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Molecules 2016, 21(8), 1059; doi:10.3390/molecules21081059

Article
Punica granatum L. Hydrogel for Wound Care Treatment: From Case Study to Phytomedicine Standardization
1
Programa de Pós-Graduação em Ciências Aplicadas a Produtos Naturais, Universidade Federal Fluminense, Rua Dr. Mario Viana, 523, Santa Rosa, Niterói, RJ, CEP: 24230-540, Brazil
2
Faculdade de Farmácia, Universidade Federal Fluminense, Rua Dr. Mario Viana, 523, Santa Rosa, Niterói, RJ, CEP: 24230-540, Brazil
3
Programa de Pós-Graduação em Engenharia de Biossistemas, Universidade Federal Fluminense, Rua Passo da Pátria, 156, Bloco D, sala 236, São Domingos, Niterói, RJ, CEP: 24210-240, Brazil
*
Author to whom correspondence should be addressed.
Academic Editor: Isabel C. F. R. Ferreira
Received: 2 July 2016 / Accepted: 7 August 2016 / Published: 22 August 2016

Abstract

:
The pharmacological activities of many Punica granatum L. components suggest a wide range of clinical applications for the prevention and treatment of diseases where chronic inflammation is believed to play an essential etiologic role. The current work reports a case study analyzing the effect produced by a magistral formulation of ethanolic extracts of Punica granatum peels on a non-healing chronic ulcer. The complete closure of the chronic ulcer that was initially not responsive to standard medical care was observed. A 2% (w/w) P. granatum peels ethanolic extract hydrogel-based formulation (PGHF) was standardized and subjected to physicochemical studies to establish the quality control parameters using, among others, assessment criteria such as optimum appearance, pH range, viscosity and hydrogel disintegration. The stability and quantitative chromatographic data was assessed in storage for six months under two temperature regimes. An efficient HPLC-DAD method was established distinguishing the biomarkers punicalin and punicalagin simultaneously in a single 8 min run. PGHF presented suitable sensorial and physicochemical performance, showing that punicalagin was not significantly affected by storage (p > 0.05). Formulations containing extracts with not less than 0.49% (w/w) total punicalagin might find good use in wound healing therapy.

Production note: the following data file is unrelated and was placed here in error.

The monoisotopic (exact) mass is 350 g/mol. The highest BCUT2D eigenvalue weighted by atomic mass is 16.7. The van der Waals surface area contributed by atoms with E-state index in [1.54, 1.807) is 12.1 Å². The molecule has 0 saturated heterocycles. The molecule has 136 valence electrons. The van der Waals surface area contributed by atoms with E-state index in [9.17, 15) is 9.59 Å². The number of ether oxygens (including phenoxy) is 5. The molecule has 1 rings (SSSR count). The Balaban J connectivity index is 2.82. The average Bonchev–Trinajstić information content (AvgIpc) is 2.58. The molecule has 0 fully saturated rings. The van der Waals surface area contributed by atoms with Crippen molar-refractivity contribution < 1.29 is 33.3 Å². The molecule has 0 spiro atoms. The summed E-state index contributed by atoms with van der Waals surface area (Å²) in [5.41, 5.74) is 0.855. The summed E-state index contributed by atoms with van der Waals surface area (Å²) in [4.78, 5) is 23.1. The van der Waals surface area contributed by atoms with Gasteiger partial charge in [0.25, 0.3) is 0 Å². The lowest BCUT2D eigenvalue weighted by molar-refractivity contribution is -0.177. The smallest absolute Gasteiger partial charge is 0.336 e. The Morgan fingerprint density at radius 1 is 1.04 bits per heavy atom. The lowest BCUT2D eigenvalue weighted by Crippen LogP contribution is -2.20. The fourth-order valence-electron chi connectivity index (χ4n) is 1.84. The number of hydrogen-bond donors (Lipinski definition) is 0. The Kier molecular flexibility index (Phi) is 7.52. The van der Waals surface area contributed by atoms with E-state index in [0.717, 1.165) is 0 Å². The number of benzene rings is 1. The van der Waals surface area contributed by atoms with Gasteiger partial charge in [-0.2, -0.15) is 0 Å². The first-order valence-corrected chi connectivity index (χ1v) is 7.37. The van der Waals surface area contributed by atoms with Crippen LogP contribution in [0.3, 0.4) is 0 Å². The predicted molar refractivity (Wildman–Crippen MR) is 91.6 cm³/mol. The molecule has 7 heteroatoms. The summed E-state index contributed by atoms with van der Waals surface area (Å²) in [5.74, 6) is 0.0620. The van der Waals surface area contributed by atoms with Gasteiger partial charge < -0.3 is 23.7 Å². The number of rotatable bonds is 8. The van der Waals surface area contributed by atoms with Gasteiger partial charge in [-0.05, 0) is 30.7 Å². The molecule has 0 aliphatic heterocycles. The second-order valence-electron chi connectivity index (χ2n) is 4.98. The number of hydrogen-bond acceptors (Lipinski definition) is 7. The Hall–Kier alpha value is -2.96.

Keywords:
Punica granatum; wound healing; hydrogel; punicalagin; quality control

1. Introduction

Herbal formulations have been recommended for the management of skin properties for a long time and their effects are well accepted by modern society, also resulting in good consumer acceptance [1,2]. Crude aqueous or ethanolic herbal extracts have been used to treat various skin ailments such as wounds, psoriasis and inflammatory conditions [3]. They are also important sources of biologically active natural products and have been extensively used in pharmaceutical industry research and development studies that have resulted in the identification of compounds with therapeutic potential [4].
Punica granatum L. (Punicaceae), commonly known as pomegranate, is a shrub or a small tree native to the Mediterranean region. The different parts of pomegranate (Punica granatum L.) have been known as a reservoir of bioactive compounds with potential biological activities [5]. This species is rich in phenolic compounds and is an important source of hydrolysable tannins, ellagitannins and ellagic acid [6]. In addition to the tannins, pomegranates also contain flavonoids, including flavones, flavonols and anthocyanidins. Epicatechin, epigallocatechin and their derivatives are also present in pomegranates. The brilliant red colour is attributed to anthocyanins, which are the major constituents of arils [7]. Pomegranate fruit juice, fruit and peel extracts have been found to possess a remarkable antioxidant activity [8]. Further, its antibacterial, anticonvulsant, antiinflammatory, antifungal, immunomodulatory, cardioprotective, antimutagenic, antispasmodic and antidiabetic activities have also been documented [6].
Punica granatum peel extract was evaluated for its wound-healing activity in rats using an excision wound model [9]. The authors have shown that the extract-treated animals were found to epithelialize faster when compared to respective controls and exhibited a 95% reduction in the wound area. These extracts were also investigated for healing effects on deep second-degree burns in rats [10]. Histological results indicated that inflammatory cells substantially disappeared and were replaced by new granulation tissue in extract treatment, while that of the control rats still showed severe inflammatory cell infiltration. In vivo potential of P. granatum peels was also described for a 5% (w/w) methanolic extract based-ointment formulated and evaluated for its wound healing in guinea pigs. The ointment significantly enhanced wound contraction, period of epithelialization and also the biochemical and histopathological characteristics [11].
In a previous work, the ellagitannins punicalin and punicalagin (Figure 1a,b) were isolated from the hydroalcoholic extracts of P. granatum peels and punicalagin was found to be responsible for the antimicrobial activity of the extract against sensitive and multi-drug resistant bacteria, especially species of staphylococci, such as Staphylococcus aureus [12]. Punicalagin has also been reported to have a wide range of biological effects, including antioxidant, hepatoprotective, antimicrobial, antiproliferative, apoptotic, chemopreventive and immune-suppressive activities [13].